WOMEN's Second Annual Symposium on "Women in the Church" held Sept. 29 through Oct. 1, 1995 in Denver, Colorado yielded a weekend of dialogue, excitement, and eagerness for more than thirty attendees from four Orthodox jurisdictions throughout the United States. The WOMEN's network is currently undertaking the project of creating videotape and print documentation of the conference, with a study guide for discussion, and is seeking persons willing to help with publishing the proceedings.

Attendees at the Denver ConferenceAttendees at the Denver Conference

The program featured three major speakers, a panel of Orthodox Christians in lay ministry, a short history of the WOMEN's network and its mission, a group vision exercise on Women's Ministry in the Church, and a display of Ministry Booths where networking and information sharing could occur, all bracketed by morning and evening worship daily.

Friday morning centered around the opening talk by Fr. Dean Talagan, St. Catherine Greek Orthodox Church, Denver, titled "Who are Orthodox Women Called to Be?" Participants' attention was riveted by Fr. Talagan's clear and uplifting call for women in the Church to live out their diverse gifts and graces of ministry for the benefit of Christ's Church, and his appeal for the restoration of the ancient order of deaconess as an important ministry of service to the Church community.

That afternoon, Demetra Jaquet, Chair of the WOMEN's network, gave a brief history and overview of WOMEN's mission, touching on the highlights of Orthodox conferences on women in the Church which have taken place over the last 25 years. Afterward, attendees formed in small groups to outline their vision of possibilities for women's ministry in the Church.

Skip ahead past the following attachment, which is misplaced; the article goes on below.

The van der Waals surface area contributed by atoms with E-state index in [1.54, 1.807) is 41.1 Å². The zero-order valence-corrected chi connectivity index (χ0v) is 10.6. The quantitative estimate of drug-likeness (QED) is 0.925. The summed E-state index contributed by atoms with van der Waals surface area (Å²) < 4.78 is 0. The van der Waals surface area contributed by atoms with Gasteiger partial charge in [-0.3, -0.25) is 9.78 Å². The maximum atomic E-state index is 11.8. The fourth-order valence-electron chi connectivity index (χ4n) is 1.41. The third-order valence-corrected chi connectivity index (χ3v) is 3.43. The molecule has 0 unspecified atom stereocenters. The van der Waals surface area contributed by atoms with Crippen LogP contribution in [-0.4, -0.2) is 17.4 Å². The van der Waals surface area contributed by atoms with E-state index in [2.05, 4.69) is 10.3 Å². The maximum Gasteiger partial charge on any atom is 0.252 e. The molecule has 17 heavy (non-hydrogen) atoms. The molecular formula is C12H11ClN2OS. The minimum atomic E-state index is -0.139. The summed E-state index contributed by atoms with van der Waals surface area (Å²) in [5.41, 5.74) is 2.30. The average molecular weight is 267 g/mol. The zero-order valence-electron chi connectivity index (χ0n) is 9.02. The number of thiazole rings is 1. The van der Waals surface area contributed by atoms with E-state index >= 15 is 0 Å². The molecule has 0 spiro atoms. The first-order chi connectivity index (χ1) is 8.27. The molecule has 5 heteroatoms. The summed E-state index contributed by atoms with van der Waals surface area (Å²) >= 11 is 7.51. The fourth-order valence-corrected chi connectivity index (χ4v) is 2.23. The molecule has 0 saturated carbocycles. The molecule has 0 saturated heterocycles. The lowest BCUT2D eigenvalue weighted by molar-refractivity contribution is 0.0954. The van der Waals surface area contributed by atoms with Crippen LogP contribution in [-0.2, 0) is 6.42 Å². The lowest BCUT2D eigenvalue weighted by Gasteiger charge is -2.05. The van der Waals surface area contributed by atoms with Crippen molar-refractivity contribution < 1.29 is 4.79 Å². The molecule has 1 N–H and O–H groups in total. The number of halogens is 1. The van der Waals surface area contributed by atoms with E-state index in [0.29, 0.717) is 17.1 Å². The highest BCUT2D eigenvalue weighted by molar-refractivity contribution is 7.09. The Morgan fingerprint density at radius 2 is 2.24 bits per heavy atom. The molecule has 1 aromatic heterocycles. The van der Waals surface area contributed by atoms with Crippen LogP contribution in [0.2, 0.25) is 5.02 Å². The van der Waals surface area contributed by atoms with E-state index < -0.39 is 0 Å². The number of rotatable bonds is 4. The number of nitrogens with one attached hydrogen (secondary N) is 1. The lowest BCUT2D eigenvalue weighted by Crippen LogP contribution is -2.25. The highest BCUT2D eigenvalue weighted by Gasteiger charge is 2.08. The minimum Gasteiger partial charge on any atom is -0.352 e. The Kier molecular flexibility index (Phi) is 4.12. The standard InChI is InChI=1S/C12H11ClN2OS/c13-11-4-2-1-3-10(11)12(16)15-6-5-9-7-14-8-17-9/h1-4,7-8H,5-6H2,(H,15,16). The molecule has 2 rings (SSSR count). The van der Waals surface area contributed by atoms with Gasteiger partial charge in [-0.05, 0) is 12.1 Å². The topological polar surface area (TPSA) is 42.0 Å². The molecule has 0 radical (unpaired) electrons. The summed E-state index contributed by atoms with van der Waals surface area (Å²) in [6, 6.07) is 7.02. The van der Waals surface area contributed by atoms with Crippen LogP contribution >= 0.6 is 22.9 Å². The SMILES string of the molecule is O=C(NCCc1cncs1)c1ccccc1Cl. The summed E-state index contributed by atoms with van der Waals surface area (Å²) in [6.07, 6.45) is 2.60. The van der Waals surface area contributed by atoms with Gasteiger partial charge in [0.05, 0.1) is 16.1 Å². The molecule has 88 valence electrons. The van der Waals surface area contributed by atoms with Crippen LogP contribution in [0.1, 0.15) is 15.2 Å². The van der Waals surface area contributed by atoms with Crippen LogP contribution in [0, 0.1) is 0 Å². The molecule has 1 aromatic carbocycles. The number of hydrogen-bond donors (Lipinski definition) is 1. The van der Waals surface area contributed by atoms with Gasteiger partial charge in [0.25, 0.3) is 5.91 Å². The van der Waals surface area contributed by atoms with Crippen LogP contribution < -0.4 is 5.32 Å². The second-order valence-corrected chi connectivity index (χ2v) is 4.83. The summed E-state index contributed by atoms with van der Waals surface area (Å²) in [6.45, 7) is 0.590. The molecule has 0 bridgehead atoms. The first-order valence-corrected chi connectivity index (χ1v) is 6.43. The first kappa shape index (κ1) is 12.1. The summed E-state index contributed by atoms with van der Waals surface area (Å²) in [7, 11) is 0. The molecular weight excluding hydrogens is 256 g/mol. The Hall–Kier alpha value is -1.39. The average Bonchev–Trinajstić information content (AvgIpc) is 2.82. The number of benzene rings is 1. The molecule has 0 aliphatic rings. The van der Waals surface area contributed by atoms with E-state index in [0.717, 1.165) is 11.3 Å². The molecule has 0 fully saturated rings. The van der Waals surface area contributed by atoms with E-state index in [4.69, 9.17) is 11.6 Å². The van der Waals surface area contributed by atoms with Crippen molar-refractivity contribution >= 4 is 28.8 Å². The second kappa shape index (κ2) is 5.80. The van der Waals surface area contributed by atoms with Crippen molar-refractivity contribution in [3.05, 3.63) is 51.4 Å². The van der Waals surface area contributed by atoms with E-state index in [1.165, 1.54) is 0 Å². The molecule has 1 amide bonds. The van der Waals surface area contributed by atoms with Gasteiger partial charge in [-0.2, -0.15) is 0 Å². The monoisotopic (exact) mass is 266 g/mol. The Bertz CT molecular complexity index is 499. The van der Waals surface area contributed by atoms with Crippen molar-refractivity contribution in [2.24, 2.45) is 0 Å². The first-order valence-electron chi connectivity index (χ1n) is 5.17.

Saturday was packed with a variety of personal testimonies and experiences of women's ministries. First a panel of people involved in lay ministries shared their experiences, joys and frustrations. Panelists were Patricia Manuse, a hospice chaplain from Manteca, Ca; Dr. Lewis Shaw, an Orthodox theologian from Birmingham, Alabama; Presvytera Mary Cowles of Louisville, Ky., a parish leader and musician; Dr. Valerie Karras, faculty member at Holy Cross School of Theology, Brookline, Mass.; Sr. Nonna Harrison, an Orthodox nun, theologian and educator from Berkeley, Ca.; and Veda Martin, an Orthodox editor and publisher from St. Louis, Mo.

This was followed by a thorough overview of the historical and theological understandings of the ancient order of deaconess in the Church, presented by Dr. Valerie Karras, in response to the spontaneous requests of the participants, who initiated many questions on the subject. Energy in the room was high as Dr. Karras reviewed the variety of duties in parish ministry and social service the deaconesses fulfilled.

Finally Presbytera Harriet Pepps Wilson of Denver's Assumption Greek Cathedral spoke on the topic, "What Can Our Future Be?" She affirmed trusting in the diversity of the gifts of the Holy Spirit, and the necessity for both traditional and creative service by women in the Church.

Symposium participants had time to visit a variety of Ministry Booths to gather information firsthand from persons engaged in the ministries displayed. This included women in ministries of hospital, hospice and prison chaplaincy, parish nursing, pastoral counseling, peer listening, social services, food and clothing banks, monasticism, ecumenical dialogue, and parish pastoral associates, as well as information from the Orthodox Mission Center and Orthodox Christian Charities.

WOMEN hopes to sponsor future conferences at least biannually, and is seeking local groups to offer to host meetings in their city or parish. For more information on the 1995 conference, or to offer help in publishing its proceedings or in planning the next conference.